Cats own the streets in Istanbul – well, at least they co-own it with us, the Istanbulite humans. When considering how the two species co-evolved over millennia, it is evident that we are as much in their territory as they are in ours. The city is the cat’s natural habitat. In my view, tourists who have done big cat safaris in Africa or elsewhere could not choose a better city than Istanbul if they would this time like to observe the small felines “in nature.” “Foodie tours” are the latest rage in global tourism, but the next trend could very well be “cat-watching tours” for animal lovers.
Sure, some may say that stray animals are a sad phenomenon, that it is a third world problem, etc, but I do not see it as all doom and gloom. There is a great deal of animal rights awareness and activism in today’s Turkey, so mistreating an animal has become a big no-no and gets serious media attention when it does happen. As you walk through the streets of Istanbul, you frequently see citizens playing with the little loveable toxoplasmosis bags, petting them, feeding them and giving them water. Many neighborhoods, apartment blocks or even homes have “adopted” stray cats, whom they constantly care for, by leaving out water cups and daily replenishing the water, and by placing cat food next to the water containers. If your kid pets a stray animal, whether a cat or a dog, it is ok – no need to go Michael Jackson on them with your little bottle of hand sanitizer. I spent a big chunk of my childhood petting stray cats on the streets of Kadikoy (my hometown district on the Asian side of the city) with my late cousin, Burcak (R.I.P.). It is something that every child does in Turkey.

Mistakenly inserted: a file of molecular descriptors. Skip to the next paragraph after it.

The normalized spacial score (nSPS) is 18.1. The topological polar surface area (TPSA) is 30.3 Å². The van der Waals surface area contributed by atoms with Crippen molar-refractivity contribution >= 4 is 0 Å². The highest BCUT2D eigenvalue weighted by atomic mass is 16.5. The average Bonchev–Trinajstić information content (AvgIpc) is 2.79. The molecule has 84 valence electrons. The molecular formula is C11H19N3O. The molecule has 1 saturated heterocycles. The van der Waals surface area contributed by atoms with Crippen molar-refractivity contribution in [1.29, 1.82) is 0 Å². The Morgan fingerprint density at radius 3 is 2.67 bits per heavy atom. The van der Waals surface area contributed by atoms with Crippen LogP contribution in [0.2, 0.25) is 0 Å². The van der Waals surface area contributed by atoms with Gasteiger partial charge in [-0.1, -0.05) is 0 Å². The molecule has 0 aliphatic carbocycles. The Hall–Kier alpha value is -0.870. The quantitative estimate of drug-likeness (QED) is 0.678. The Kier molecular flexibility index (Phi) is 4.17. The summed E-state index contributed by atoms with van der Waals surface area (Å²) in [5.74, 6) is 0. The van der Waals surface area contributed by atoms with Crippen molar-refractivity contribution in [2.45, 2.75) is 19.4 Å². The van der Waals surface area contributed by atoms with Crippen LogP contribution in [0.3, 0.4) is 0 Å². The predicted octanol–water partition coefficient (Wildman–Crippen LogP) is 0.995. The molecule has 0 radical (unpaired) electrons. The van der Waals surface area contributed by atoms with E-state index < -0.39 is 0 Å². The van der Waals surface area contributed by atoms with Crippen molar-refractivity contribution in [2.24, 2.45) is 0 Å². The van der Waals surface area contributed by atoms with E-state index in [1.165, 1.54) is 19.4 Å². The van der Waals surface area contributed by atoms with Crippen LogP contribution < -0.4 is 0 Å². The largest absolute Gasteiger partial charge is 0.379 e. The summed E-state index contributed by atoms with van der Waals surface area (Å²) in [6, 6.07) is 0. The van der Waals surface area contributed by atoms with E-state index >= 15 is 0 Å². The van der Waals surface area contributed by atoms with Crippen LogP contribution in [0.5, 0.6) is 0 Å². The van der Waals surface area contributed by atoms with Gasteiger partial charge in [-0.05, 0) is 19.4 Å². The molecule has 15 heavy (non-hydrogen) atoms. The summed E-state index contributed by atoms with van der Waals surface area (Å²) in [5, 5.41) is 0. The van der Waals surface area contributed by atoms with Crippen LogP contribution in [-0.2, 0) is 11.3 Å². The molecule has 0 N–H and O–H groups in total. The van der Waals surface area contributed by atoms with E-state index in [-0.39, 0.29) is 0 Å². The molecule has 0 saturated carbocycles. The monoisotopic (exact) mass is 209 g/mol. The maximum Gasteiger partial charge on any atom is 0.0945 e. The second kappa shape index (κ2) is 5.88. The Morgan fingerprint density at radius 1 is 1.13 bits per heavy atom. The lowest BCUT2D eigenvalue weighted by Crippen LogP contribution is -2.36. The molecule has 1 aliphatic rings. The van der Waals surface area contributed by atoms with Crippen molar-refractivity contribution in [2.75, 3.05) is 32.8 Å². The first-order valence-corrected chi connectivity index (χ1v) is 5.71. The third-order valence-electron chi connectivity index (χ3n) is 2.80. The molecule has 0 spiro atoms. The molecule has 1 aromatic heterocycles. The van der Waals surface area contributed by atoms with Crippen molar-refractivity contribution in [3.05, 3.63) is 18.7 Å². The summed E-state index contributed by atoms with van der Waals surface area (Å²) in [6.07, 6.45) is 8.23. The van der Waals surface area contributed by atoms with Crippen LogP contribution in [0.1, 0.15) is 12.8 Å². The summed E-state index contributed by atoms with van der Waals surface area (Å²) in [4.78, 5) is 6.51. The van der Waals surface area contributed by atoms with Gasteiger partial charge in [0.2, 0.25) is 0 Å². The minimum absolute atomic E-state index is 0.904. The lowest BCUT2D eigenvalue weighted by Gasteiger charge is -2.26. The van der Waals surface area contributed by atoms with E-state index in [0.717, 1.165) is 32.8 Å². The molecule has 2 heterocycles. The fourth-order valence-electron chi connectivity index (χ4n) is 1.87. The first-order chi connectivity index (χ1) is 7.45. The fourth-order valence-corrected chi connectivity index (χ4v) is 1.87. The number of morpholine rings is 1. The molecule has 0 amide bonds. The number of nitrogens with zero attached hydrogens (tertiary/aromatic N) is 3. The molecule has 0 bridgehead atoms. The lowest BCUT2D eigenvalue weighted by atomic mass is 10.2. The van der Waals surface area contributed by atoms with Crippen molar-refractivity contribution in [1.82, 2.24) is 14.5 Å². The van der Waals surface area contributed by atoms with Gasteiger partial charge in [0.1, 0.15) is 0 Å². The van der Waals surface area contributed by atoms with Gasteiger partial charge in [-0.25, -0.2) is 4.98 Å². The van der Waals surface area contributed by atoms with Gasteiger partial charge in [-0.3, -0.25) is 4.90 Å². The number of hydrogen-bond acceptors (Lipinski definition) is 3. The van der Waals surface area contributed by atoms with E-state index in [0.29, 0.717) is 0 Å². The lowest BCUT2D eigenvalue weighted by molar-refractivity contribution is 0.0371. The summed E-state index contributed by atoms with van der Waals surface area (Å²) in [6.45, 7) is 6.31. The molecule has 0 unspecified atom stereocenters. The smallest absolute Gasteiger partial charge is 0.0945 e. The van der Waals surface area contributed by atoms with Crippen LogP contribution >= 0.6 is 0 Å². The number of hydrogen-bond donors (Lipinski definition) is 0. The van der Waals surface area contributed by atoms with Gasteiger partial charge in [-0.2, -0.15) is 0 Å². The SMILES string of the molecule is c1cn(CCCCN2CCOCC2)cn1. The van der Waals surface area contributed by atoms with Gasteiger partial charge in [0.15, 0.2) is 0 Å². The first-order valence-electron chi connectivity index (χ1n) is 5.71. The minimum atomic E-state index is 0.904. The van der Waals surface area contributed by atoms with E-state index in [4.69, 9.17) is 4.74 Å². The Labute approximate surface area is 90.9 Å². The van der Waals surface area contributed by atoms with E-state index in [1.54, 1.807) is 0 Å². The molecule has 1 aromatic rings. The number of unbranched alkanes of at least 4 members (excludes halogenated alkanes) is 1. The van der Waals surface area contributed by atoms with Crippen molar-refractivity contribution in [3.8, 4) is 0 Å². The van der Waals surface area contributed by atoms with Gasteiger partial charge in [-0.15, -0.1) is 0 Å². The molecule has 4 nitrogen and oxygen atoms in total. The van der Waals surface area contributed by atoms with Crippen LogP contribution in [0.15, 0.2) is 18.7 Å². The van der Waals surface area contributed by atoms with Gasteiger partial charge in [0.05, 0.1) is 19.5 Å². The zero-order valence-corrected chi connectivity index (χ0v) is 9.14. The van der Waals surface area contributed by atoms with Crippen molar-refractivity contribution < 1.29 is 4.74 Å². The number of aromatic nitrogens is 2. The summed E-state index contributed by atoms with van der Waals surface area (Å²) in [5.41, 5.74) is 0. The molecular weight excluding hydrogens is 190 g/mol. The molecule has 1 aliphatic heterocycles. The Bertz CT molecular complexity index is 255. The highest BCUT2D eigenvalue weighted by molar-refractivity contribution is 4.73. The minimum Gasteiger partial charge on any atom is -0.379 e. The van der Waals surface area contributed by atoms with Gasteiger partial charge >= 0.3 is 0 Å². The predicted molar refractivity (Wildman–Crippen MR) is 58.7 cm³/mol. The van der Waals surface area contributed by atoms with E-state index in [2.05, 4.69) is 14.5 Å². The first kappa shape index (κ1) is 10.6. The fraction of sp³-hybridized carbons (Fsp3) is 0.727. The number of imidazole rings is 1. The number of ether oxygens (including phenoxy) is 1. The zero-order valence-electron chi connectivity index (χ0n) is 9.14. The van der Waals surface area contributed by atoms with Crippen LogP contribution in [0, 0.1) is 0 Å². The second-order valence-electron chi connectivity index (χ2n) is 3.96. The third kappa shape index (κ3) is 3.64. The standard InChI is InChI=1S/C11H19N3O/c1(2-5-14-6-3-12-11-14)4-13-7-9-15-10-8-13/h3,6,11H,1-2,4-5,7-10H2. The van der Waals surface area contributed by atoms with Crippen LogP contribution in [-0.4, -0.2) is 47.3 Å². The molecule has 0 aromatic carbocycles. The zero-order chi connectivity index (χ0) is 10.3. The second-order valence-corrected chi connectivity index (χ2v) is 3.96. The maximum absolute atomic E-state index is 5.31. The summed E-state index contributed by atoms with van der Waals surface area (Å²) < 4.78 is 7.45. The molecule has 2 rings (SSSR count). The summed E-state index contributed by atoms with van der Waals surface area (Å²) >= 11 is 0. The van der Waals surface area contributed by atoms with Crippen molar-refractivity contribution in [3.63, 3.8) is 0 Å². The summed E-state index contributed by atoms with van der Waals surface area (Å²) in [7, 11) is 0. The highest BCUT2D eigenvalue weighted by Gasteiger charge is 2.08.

I am sure the Muslim culture has something to do with the fact that there are many more cats than dogs on Turkey’s streets, but a lot of it must be because a cat requires less food and water due to its small size, which also allows it to access smaller spaces, and hence more food. Cats also prey on smaller creatures like birds and mice, which dogs usually cannot. My other theory on why there are so many cats in the streets of Turkey is that we are now living in the age of animal rights (along with human rights, minority rights, environmental awareness, etc.), and it is just not acceptable anymore for a municipality to poison thousands of stray animals to rid the city of “pests.” I cannot prove this (and was also too lazy to research), but I have a theory that Western nations must have carried out such massacres and rid their cities’ streets of strays probably a century or more ago, as they were “fortunate” enough to be industrialized, i.e. developed, before the “liberties for all” age in which most of humankind now lives.
Whatever the background reasons, the fact is that Istanbul is a much warmer place with its well-loved, well-looked after stray cats and dogs than it would be if it were to somehow “take care of this problem.”
Cats have become such a prominent part of Istanbul’s identity that you can often find cat-themed businesses, a couple of which I have documented below:
Feeling right at home with their human counterparts, cats have established a level of cheekiness and comfort in Istanbul that I have not seen anywhere else in the world:
From Garfield to Bulgakov’s “Bigimot,” and Turkey’s own home-grown anti-hero, “Kotu Kedi Serafettin,” or “Sero,” all your favorite fictional feline characters are in Istanbul: